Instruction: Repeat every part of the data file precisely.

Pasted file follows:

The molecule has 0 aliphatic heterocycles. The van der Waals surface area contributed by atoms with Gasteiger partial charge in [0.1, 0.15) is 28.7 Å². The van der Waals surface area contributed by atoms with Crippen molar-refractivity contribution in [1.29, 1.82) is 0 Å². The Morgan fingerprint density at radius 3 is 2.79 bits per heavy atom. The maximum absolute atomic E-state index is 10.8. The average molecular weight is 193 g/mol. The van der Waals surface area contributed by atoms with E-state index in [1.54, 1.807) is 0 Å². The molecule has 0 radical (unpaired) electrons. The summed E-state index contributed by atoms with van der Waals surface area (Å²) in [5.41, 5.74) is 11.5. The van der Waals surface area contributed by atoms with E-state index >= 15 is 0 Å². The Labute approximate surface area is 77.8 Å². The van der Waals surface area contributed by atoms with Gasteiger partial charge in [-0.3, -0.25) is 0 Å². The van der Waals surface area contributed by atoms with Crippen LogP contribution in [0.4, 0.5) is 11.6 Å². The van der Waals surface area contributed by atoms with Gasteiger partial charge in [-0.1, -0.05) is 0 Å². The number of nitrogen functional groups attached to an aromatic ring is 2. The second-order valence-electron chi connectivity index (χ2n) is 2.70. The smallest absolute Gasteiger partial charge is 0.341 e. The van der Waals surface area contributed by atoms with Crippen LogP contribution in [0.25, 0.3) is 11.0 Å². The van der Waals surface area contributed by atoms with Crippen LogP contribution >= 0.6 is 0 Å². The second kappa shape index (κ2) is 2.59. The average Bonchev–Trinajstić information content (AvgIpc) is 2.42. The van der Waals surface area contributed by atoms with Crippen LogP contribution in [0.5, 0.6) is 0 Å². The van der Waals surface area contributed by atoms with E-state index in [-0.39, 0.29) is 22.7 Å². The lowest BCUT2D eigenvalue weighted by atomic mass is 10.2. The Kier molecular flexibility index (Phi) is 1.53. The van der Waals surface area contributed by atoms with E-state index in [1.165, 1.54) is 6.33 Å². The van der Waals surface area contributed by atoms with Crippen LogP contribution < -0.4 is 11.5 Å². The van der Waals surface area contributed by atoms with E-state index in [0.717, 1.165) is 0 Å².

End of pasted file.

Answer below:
The molecule has 0 aliphatic heterocycles. The van der Waals surface area contributed by atoms with Gasteiger partial charge in [0.1, 0.15) is 28.7 Å². The van der Waals surface area contributed by atoms with Crippen molar-refractivity contribution in [1.29, 1.82) is 0 Å². The Morgan fingerprint density at radius 3 is 2.79 bits per heavy atom. The maximum absolute atomic E-state index is 10.8. The average molecular weight is 193 g/mol. The van der Waals surface area contributed by atoms with E-state index in [1.54, 1.807) is 0 Å². The molecule has 0 radical (unpaired) electrons. The summed E-state index contributed by atoms with van der Waals surface area (Å²) in [5.41, 5.74) is 11.5. The van der Waals surface area contributed by atoms with E-state index >= 15 is 0 Å². The Labute approximate surface area is 77.8 Å². The van der Waals surface area contributed by atoms with Gasteiger partial charge in [-0.3, -0.25) is 0 Å². The van der Waals surface area contributed by atoms with Crippen LogP contribution in [0.4, 0.5) is 11.6 Å². The van der Waals surface area contributed by atoms with Gasteiger partial charge in [-0.1, -0.05) is 0 Å². The number of nitrogen functional groups attached to an aromatic ring is 2. The second-order valence-electron chi connectivity index (χ2n) is 2.70. The smallest absolute Gasteiger partial charge is 0.341 e. The van der Waals surface area contributed by atoms with Crippen LogP contribution in [0.25, 0.3) is 11.0 Å². The van der Waals surface area contributed by atoms with Crippen LogP contribution >= 0.6 is 0 Å². The second kappa shape index (κ2) is 2.59. The average Bonchev–Trinajstić information content (AvgIpc) is 2.42. The van der Waals surface area contributed by atoms with Crippen LogP contribution in [0.5, 0.6) is 0 Å². The van der Waals surface area contributed by atoms with E-state index in [-0.39, 0.29) is 22.7 Å². The lowest BCUT2D eigenvalue weighted by atomic mass is 10.2. The Kier molecular flexibility index (Phi) is 1.53. The van der Waals surface area contributed by atoms with E-state index in [1.165, 1.54) is 6.33 Å². The van der Waals surface area contributed by atoms with Crippen LogP contribution < -0.4 is 11.5 Å². The van der Waals surface area contributed by atoms with E-state index in [0.717, 1.165) is 0 Å².